It’s the Empaths throughout the world that tend to act as the psychic receptacles of emotional and dramatic events. Yes, Empaths can save the universe.
Are Empaths Real?
Once in a while, I bump into people who reject the notion that Empaths are different from others. They say things like, “You’re too sensitive” or “Why do you choose to feel that way.” As an Empath, you eventually learn to tolerate these statements, without reacting to them. I will often respond, “If I wasn’t feeling things so deeply, I might never have seen your immense value.” Or “If I wasn’t truly Empathic, how could I have seen that subtle event that broke your heart and told you what it felt like.”
It’s an honor to be an Empath, yet it takes time to learn how to maneuver through all the emotional and energetic fascia throughout the environments and relationships that we encounter.
There are millions of Empaths around the world. If you’re on the Meyers-Briggs scale as an INFP or INFJ, you might be one, too.
Here is a list of a few of the more popular Empaths throughout history. There are many more.
Look around at your family and friends. Chances are there 10% of them are empathic in some way. Be gentle with these folks and nurture these relationships. At some point in the future, you might need a deeply loving friend to come to your rescue.
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How Does an HSP Cope With All the Suffering in the World?
If you’re not familiar with the term HSP, please see the definition for “Highly Sensitive Person” from Dr. Elaine Aron.
With no simple answer, I’m afraid. I’ve pondered my own answer to this question for several years. The following Meditation of Hope and Love came to me during one of my own meditations a few years ago. I use it often…and lately, that means almost daily!
A Meditation of Hope and Love
Find a meditation time – at least 30 minutes, or longer, if possible. You know the criteria – quiet, uninterrupted time and space, preferably your own special place that may have candles or a special feeling of comfort and security for you.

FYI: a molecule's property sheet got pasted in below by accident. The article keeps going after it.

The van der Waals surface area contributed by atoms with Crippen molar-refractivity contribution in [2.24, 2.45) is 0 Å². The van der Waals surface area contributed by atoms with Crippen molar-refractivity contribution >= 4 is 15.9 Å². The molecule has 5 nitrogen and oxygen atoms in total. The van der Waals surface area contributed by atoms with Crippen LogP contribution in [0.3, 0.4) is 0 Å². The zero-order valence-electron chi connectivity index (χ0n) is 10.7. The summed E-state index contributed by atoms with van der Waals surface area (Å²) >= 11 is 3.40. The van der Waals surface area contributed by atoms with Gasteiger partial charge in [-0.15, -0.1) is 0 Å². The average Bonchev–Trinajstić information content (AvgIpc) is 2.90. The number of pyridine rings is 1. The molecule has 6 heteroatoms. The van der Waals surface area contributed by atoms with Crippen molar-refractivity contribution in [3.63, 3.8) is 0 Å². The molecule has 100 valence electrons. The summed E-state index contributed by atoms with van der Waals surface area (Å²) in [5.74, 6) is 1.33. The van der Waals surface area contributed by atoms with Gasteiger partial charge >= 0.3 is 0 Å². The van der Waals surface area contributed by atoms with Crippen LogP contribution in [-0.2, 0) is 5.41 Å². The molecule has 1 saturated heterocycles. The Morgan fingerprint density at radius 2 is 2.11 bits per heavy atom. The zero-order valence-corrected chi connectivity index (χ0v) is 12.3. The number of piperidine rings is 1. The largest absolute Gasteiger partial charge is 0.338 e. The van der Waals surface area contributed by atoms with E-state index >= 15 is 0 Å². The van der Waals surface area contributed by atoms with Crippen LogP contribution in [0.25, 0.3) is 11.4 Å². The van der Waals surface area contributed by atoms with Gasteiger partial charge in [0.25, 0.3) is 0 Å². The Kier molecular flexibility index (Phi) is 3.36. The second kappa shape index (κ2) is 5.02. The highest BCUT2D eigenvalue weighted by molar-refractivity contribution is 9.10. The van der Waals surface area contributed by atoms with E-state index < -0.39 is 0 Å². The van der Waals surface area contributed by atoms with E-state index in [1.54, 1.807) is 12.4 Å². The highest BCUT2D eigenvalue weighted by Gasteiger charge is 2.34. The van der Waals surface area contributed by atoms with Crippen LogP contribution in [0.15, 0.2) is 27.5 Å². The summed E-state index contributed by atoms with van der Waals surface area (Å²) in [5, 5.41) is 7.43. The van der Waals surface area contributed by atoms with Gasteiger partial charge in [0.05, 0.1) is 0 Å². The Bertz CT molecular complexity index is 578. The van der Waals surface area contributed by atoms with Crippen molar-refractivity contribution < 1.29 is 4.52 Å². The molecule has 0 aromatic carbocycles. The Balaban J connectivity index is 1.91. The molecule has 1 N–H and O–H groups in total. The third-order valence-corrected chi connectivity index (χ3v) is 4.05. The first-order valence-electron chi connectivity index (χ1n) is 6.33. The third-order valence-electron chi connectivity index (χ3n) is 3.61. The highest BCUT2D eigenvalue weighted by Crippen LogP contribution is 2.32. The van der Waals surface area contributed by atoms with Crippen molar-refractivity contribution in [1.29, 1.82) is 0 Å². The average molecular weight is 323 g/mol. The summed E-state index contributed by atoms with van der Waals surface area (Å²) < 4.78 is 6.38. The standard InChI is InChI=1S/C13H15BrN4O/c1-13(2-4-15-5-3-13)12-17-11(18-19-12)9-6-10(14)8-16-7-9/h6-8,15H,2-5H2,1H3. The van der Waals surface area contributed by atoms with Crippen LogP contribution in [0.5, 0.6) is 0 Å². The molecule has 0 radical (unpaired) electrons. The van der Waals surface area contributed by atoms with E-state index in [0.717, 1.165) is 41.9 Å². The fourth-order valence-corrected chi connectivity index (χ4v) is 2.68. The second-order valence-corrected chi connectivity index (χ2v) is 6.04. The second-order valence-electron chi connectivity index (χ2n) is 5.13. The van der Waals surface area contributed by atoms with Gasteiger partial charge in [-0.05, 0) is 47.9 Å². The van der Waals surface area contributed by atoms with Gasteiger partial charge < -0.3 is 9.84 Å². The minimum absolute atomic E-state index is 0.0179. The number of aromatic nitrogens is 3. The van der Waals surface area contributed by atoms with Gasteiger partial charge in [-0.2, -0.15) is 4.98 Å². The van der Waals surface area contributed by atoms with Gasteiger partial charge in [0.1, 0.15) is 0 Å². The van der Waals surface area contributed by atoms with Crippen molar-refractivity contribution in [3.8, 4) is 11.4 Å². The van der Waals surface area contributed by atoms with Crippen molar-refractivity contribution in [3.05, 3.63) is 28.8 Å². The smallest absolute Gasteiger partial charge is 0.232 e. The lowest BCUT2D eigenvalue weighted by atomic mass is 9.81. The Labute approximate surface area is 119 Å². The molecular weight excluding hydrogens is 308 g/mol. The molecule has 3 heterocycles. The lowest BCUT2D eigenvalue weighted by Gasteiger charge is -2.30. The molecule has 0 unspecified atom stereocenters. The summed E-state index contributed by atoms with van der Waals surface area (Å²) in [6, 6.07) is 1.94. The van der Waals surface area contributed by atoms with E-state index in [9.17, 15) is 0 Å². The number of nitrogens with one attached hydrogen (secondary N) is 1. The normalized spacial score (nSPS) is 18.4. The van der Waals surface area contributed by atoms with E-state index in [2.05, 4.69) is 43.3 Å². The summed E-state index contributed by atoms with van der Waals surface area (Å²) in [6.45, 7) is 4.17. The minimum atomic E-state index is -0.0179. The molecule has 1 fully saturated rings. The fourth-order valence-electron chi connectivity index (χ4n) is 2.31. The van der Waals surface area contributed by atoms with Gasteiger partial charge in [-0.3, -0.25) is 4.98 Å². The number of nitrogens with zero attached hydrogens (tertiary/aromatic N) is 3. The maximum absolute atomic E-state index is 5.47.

Sit or lie down in a very comfortable position. (I prefer lying, with something light and soft to cover me.)
- Begin slow, deep breathing, focusing on blowing all your breath out – as if blowing out a candle.
- Breathe in deeply, through your nose, to a count of 8 or 10. Hold for a count of four.
- Breathe out, again as if blowing out a candle, to a count of ten.
You want to create a very deep cleansing breath. Notice: You might begin yawning, or drifting off to sleep. Go with whatever feels best for you. There is no ‘doing it wrong’ here. Just keep practicing until eventually you can complete the whole meditation. Now here comes the harder, yet important part.
Begin to allow your mind to go ahead and focus on all the things you have been concerned or worrying about. Like many of you, I have been close to tears each day as I hear about all the suffering in the world.
Lovingly ask each individual concern to patiently wait in line — assuring them they will all have a chance to be heard. In your relaxed state, begin to see each entity forming a line, waiting patiently. As they come up to be heard, assign them a name like Robin Williams, Gaza/Palenstine conflict, Nigerian girls or maybe for you it might be lost job, finances, or whatever else evolves as an appropriate and loving way to remember and honor your concerns.
As an HSP, these kinds of images tend to burrow deep into my inner world and I can begin to feel burdened, lethargic, and sometimes hopeless. Cognitively, I know there is really nothing I can (concretely) do about these tragedies, yet my yearnings for a better world keep my mind occupied.
Now comes the next step in your meditation.